July 13, 2017

Misunderstandings about sun safety

Dermatologist Manju Dawkins, MD, shares some do's and don'ts of staying safe in the sun.

LOS ANGELES – Now that summer is in full swing, many of us are spending more time in the sun, which means it’s even more important to know the do’s and don’ts of staying safe in the sun.

“A lot of people are simply not aware of the best ways to protect themselves from the sun,” said Manju Dawkins, MD, a dermatologist at Kaiser Permanente West Los Angeles. “While sunscreen application is a crucial step in protecting yourself and your family members from sun damage, it’s only one means of protection.” She says a much more comprehensive sun protection routine is required to truly protect oneself from sun damage and skin cancer.

Here are some common misconceptions when it comes to protecting yourself from the sun, according to Dr. Dawkins:

  • I wear sunscreen so I am completely protected from the sun. While sunscreen is a crucial element in protecting yourself from sun damage, staying in the shade and wearing sun-protective clothing such as hats, sunglasses and clothing made of tightly woven fabrics, are very important in enabling you to enjoy the sun safely.
  • My car windows are tinted, so I am protected from the sun while driving. Car windows do offer some protection from UVB rays, which are the ones that cause sunburn and skin cancer, but UVA rays, which penetrate deeper and cause premature aging, can still get through. In fact, adults who spend a lot of time driving often note more sun damage on their left side than their right, due to the UV rays they are being exposed to through the windows. Words of advice: Keep sunscreen in your car.
  • I don’t need to protect myself from the sun on an overcast or foggy day. You can even get sunburned on a foggy day. UV rays can go through clouds, so make sure you protect yourself in rain or shine.
  • Sunscreen doesn't work on my child. Sunscreen works on every child. You just need to apply it often enough (every two hours in the direct sun), and more frequently when swimming or sweating. In fact, suffering one or more blistering sunburns in childhood or adolescence more than doubles a person’s chances of developing potentially-deadly melanoma later in life.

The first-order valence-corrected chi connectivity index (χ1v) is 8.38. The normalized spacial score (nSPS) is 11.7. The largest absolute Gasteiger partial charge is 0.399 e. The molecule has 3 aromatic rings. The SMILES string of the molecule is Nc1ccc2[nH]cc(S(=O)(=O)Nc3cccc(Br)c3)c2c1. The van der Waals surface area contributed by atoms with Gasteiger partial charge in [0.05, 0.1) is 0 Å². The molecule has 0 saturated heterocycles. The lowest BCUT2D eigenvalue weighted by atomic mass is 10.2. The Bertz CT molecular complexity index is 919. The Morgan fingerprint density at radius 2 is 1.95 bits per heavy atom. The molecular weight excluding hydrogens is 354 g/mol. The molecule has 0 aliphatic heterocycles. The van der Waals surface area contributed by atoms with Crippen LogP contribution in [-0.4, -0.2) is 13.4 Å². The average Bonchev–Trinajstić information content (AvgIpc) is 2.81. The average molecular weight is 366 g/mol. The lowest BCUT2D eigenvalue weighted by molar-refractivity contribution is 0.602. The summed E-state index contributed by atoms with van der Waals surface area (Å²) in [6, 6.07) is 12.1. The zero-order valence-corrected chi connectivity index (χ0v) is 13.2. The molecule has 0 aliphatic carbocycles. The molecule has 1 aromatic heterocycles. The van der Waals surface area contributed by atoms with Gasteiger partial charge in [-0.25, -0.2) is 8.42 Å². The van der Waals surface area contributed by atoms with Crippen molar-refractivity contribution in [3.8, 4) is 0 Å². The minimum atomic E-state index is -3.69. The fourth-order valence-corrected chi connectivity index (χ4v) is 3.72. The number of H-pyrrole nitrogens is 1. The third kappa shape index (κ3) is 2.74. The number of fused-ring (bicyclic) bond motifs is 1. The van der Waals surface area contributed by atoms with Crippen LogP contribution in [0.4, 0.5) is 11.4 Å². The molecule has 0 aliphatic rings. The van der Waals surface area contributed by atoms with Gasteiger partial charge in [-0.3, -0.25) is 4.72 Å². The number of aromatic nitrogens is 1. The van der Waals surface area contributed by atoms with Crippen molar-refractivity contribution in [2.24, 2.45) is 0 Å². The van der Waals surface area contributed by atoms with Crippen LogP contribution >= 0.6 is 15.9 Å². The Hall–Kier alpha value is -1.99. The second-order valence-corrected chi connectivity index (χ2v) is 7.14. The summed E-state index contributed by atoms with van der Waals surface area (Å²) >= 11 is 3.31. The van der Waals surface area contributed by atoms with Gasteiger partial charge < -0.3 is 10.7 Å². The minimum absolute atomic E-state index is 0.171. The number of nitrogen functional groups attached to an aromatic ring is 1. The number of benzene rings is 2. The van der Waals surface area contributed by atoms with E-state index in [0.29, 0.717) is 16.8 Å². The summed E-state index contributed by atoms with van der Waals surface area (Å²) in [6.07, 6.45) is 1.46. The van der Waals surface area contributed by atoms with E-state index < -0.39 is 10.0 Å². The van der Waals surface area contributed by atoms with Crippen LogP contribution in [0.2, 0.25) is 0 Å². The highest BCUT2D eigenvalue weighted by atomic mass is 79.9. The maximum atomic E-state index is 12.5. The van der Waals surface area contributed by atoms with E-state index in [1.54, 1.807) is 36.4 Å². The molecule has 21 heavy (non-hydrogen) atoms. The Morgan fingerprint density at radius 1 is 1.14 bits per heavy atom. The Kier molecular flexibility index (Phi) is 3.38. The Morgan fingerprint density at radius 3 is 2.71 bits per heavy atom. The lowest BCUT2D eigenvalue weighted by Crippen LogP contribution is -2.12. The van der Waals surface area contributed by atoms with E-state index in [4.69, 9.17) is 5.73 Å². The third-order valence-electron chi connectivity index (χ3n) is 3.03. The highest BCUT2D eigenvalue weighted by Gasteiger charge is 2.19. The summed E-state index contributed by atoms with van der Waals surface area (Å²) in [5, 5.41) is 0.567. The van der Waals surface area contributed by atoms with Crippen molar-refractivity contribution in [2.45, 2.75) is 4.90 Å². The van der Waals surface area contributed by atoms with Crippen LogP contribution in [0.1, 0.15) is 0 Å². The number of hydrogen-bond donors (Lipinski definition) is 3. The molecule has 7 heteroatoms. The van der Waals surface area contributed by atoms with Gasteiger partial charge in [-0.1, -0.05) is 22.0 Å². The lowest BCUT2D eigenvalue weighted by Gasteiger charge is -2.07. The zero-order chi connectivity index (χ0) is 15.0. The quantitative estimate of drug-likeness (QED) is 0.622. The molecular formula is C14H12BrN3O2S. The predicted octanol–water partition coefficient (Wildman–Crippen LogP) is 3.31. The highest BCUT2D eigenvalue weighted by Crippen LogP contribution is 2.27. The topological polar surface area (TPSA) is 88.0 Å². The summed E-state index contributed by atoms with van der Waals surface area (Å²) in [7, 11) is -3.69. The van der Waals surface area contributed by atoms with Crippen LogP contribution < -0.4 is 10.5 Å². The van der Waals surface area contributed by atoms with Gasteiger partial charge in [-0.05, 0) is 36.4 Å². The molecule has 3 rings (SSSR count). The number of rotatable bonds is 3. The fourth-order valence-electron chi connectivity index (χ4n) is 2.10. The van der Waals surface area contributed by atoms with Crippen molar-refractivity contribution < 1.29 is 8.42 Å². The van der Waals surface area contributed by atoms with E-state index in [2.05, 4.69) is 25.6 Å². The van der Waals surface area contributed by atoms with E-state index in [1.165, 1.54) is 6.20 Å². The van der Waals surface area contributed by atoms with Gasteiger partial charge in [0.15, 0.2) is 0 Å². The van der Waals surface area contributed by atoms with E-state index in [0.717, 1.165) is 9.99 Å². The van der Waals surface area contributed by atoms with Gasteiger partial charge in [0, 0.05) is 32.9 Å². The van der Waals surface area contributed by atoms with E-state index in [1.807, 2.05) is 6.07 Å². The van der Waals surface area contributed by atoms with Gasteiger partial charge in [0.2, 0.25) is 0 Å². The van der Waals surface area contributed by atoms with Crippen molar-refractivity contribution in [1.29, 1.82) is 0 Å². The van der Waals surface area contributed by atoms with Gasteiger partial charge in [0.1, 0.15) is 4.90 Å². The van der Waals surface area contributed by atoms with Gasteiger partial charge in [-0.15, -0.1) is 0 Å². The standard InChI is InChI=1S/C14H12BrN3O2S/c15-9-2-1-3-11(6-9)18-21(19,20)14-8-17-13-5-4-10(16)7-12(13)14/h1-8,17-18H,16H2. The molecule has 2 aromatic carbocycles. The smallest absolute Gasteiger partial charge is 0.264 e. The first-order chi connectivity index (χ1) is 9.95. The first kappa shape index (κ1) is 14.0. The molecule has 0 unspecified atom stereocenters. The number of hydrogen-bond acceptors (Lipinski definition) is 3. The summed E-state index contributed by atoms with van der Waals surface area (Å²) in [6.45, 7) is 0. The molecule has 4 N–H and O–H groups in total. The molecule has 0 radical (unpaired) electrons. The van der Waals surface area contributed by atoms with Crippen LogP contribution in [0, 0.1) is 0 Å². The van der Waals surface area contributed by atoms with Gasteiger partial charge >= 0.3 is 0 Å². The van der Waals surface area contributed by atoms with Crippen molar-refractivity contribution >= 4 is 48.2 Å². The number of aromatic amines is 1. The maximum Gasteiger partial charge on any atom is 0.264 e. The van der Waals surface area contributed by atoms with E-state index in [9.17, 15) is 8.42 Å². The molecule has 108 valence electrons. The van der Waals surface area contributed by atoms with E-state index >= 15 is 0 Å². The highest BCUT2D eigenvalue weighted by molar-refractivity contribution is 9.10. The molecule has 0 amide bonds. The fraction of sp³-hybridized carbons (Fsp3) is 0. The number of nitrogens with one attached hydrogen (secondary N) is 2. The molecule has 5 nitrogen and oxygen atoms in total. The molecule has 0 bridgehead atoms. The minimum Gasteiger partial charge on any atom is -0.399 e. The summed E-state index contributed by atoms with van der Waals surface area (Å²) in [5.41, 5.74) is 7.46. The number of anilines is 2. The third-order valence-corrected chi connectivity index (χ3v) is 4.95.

• I don’t get sunburns. I have a healthy tan. There is no such thing as a healthy tan. The physical sign of a tan is the skin’s way of trying to protect itself from further skin damage.
  • I have a darker skin tone. I won’t get a sunburn or develop skin cancer. Anyone can get a sunburn or develop skin cancer. While many people of color are less susceptible to UV damage thanks to the greater amounts of melanin that darker skin produces, people of color can still get sunburned and develop skin cancer.

Kaiser Permanente West Los Angeles has a dermatologist available for interview on this topic. Please take a look at this video we created on sun safety, featuring Dr. Dawkins. Please contact us if you would like to speak to a Kaiser Permanente dermatologist for a story on sun safety.

About Kaiser Permanente

Kaiser Permanente is committed to helping shape the future of health care. We are recognized as one of America’s leading health care providers and not-for-profit health plans. Founded in 1945, Kaiser Permanente has a mission to provide high-quality, affordable health care services and to improve the health of our members and the communities we serve. We currently serve 11.8 million members in eight states and the District of Columbia. Care for members and patients is focused on their total health and guided by their personal Permanente Medical Group physicians, specialists and team of caregivers. Our expert and caring medical teams are empowered and supported by industry-leading technology advances and tools for health promotion, disease prevention, state-of-the-art care delivery and world-class chronic disease management. Kaiser Permanente is dedicated to care innovations, clinical research, health education and the support of community health.